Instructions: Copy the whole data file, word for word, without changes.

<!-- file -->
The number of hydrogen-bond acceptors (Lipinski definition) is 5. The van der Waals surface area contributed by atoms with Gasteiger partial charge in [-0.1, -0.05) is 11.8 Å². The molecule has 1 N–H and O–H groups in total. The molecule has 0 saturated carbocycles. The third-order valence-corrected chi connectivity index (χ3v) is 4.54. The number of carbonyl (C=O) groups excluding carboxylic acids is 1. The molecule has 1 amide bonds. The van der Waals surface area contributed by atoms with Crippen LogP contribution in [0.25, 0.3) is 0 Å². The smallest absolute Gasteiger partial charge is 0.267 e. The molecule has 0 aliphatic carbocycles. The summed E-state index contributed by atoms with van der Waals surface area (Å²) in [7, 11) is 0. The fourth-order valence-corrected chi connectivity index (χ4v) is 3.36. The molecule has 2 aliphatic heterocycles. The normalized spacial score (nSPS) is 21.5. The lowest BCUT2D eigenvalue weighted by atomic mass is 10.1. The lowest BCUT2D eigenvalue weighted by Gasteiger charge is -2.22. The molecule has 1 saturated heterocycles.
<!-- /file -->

The number of hydrogen-bond acceptors (Lipinski definition) is 5. The van der Waals surface area contributed by atoms with Gasteiger partial charge in [-0.1, -0.05) is 11.8 Å². The molecule has 1 N–H and O–H groups in total. The molecule has 0 saturated carbocycles. The third-order valence-corrected chi connectivity index (χ3v) is 4.54. The number of carbonyl (C=O) groups excluding carboxylic acids is 1. The molecule has 1 amide bonds. The van der Waals surface area contributed by atoms with Crippen LogP contribution in [0.25, 0.3) is 0 Å². The smallest absolute Gasteiger partial charge is 0.267 e. The molecule has 0 aliphatic carbocycles. The summed E-state index contributed by atoms with van der Waals surface area (Å²) in [7, 11) is 0. The fourth-order valence-corrected chi connectivity index (χ4v) is 3.36. The molecule has 2 aliphatic heterocycles. The normalized spacial score (nSPS) is 21.5. The lowest BCUT2D eigenvalue weighted by atomic mass is 10.1. The lowest BCUT2D eigenvalue weighted by Gasteiger charge is -2.22. The molecule has 1 saturated heterocycles.